Following in the footsteps of Ohio, Washington became the second state to adopt a one-drug protocol for lethal injections. The single-drug method replaces the three-drug combination widely used by states, and upheld by the U.S. Supreme Court in Baze v. Rees.
Washington's decision was made public in filings with the state's high court in the case of convicted murderer Darold Stenson. The state's Attorney General Rob McKenna filed the disclosure, requesting that the court dismiss Stenson's appeal of his death sentence. McKenna argued that Stenson's constitutional claims are rendered moot by the change in protocol.
Though the state seemingly submitted the one-drug method to circumvent Stenson's constitutional claims, the state maintains that the three-drug cocktail is constitutional. In fact, the three-drug method will remain available to death-row inmates in Washington who request it.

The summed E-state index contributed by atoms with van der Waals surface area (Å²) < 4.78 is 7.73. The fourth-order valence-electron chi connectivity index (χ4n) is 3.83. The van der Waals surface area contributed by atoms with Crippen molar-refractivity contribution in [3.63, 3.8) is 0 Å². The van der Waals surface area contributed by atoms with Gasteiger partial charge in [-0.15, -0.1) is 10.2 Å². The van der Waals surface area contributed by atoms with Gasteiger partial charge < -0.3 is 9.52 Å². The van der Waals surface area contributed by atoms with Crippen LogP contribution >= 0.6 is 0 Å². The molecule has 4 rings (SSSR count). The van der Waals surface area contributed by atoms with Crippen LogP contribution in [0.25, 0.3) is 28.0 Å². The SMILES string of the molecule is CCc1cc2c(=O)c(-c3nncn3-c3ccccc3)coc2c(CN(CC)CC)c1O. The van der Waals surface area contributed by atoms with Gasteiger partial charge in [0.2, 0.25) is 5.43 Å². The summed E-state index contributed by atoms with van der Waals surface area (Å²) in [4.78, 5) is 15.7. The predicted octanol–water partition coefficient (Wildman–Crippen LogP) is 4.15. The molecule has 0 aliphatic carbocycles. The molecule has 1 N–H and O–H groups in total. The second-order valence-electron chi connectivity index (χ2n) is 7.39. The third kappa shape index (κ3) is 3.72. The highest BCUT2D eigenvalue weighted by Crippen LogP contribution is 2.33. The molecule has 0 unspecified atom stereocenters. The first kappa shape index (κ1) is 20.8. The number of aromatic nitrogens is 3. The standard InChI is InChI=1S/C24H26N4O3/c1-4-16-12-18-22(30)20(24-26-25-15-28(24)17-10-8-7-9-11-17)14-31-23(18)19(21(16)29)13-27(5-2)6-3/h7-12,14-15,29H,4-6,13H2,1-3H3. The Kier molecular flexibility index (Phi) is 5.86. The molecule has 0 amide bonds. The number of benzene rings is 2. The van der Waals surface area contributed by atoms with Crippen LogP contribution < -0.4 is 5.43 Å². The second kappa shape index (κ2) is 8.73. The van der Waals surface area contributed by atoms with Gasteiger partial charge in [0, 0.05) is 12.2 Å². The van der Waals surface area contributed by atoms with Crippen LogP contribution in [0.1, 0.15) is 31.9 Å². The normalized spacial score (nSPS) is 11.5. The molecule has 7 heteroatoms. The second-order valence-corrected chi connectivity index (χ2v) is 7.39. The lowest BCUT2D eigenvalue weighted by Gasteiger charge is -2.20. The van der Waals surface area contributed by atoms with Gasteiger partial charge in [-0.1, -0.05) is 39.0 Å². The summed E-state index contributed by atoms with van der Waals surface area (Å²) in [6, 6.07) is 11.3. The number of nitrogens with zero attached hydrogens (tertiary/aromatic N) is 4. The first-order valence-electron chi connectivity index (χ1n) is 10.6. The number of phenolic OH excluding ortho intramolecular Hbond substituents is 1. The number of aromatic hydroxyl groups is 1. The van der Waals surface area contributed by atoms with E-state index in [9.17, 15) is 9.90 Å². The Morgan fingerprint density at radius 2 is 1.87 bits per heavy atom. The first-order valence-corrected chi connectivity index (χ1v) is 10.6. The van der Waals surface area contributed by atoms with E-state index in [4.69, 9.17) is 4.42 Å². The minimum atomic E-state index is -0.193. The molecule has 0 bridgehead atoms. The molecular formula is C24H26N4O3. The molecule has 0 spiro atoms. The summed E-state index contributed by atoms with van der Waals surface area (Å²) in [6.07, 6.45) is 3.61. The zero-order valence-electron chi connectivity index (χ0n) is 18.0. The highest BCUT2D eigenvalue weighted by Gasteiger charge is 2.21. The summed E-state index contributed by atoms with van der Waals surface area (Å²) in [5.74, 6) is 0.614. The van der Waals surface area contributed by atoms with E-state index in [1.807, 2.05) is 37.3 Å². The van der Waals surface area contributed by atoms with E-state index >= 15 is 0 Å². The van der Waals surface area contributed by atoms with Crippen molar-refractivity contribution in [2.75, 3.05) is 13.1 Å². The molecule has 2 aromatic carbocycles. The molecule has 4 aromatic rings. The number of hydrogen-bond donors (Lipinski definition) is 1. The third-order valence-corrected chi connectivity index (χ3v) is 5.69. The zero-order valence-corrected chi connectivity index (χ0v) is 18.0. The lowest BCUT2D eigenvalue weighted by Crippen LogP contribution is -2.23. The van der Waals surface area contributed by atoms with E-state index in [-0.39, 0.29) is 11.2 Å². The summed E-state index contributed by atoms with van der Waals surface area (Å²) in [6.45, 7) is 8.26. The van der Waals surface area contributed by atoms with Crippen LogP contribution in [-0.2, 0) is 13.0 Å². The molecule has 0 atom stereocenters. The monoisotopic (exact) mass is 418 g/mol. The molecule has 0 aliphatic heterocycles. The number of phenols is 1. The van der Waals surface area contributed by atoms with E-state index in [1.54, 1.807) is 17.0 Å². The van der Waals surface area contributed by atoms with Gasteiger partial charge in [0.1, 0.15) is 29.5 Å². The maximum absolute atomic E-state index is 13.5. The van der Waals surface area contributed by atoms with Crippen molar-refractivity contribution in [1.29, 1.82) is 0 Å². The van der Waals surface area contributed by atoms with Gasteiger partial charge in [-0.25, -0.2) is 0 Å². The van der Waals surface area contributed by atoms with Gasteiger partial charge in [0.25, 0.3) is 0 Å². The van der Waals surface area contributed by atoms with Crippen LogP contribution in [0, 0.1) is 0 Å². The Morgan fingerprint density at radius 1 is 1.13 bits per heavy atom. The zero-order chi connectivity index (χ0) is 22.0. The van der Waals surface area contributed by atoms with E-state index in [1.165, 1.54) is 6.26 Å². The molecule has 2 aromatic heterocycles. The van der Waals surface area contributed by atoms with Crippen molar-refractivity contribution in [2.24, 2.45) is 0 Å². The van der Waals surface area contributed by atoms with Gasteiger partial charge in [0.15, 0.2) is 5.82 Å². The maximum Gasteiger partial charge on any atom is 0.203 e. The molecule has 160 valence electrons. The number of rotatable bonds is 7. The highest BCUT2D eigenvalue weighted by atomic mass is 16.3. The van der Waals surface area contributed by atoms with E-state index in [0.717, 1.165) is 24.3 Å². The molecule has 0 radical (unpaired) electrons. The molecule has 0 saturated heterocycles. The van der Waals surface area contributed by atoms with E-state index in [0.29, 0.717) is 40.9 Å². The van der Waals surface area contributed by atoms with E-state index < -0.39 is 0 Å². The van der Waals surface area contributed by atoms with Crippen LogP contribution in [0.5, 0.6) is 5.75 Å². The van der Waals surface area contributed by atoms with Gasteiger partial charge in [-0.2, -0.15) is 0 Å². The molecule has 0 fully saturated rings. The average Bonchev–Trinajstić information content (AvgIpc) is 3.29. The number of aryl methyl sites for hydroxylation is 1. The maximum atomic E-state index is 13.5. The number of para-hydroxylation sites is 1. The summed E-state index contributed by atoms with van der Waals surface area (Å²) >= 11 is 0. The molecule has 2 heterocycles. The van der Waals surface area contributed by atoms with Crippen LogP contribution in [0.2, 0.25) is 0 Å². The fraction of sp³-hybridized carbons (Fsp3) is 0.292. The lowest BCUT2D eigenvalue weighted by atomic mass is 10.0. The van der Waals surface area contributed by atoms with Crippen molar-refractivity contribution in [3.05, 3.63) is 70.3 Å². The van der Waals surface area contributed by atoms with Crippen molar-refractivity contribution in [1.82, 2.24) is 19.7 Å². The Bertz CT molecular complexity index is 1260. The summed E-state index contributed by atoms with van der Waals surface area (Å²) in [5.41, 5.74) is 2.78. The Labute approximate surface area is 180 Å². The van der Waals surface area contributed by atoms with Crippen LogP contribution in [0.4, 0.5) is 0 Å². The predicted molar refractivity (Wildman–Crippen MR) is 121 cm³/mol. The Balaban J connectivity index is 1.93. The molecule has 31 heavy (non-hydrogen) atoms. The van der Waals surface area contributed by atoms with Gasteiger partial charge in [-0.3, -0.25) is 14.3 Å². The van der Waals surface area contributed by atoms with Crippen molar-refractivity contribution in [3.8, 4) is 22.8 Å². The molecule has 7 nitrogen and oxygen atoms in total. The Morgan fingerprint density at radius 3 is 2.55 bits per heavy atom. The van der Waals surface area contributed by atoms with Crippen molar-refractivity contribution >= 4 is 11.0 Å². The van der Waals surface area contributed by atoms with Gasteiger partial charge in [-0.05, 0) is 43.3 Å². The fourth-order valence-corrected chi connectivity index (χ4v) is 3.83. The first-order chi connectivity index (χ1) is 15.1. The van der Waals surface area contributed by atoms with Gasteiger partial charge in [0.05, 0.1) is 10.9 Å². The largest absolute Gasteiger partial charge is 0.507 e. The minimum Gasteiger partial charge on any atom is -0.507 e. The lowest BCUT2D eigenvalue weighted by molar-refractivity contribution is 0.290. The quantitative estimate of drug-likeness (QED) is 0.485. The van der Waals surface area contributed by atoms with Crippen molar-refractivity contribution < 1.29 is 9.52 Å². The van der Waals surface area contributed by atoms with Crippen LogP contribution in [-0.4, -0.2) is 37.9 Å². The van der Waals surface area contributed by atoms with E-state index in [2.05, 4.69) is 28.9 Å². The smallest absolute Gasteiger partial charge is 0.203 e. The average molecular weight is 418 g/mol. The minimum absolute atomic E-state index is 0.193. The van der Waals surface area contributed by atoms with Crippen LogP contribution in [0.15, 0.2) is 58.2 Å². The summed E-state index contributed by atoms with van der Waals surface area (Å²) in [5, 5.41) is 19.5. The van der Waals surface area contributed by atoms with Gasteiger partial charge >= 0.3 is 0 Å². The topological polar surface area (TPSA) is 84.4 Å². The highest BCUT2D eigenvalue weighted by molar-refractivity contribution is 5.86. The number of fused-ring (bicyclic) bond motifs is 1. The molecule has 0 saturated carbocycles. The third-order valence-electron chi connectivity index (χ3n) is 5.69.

Ohio became the first state to adopt the one-drug method of lethal injection after the botched execution of Rommel Broom. In Broom's case, executioners tried for hours to find an accessible vein, prompting Gov. Ted Strickland to call off the execution. Ohio then made the switch to its one-drug injection, which has since been used in carrying out death sentences of three inmates. Ohio is currently on pace to challenge Texas as the state executing the most inmates in 2010.
[Image via Dirty Bunny.]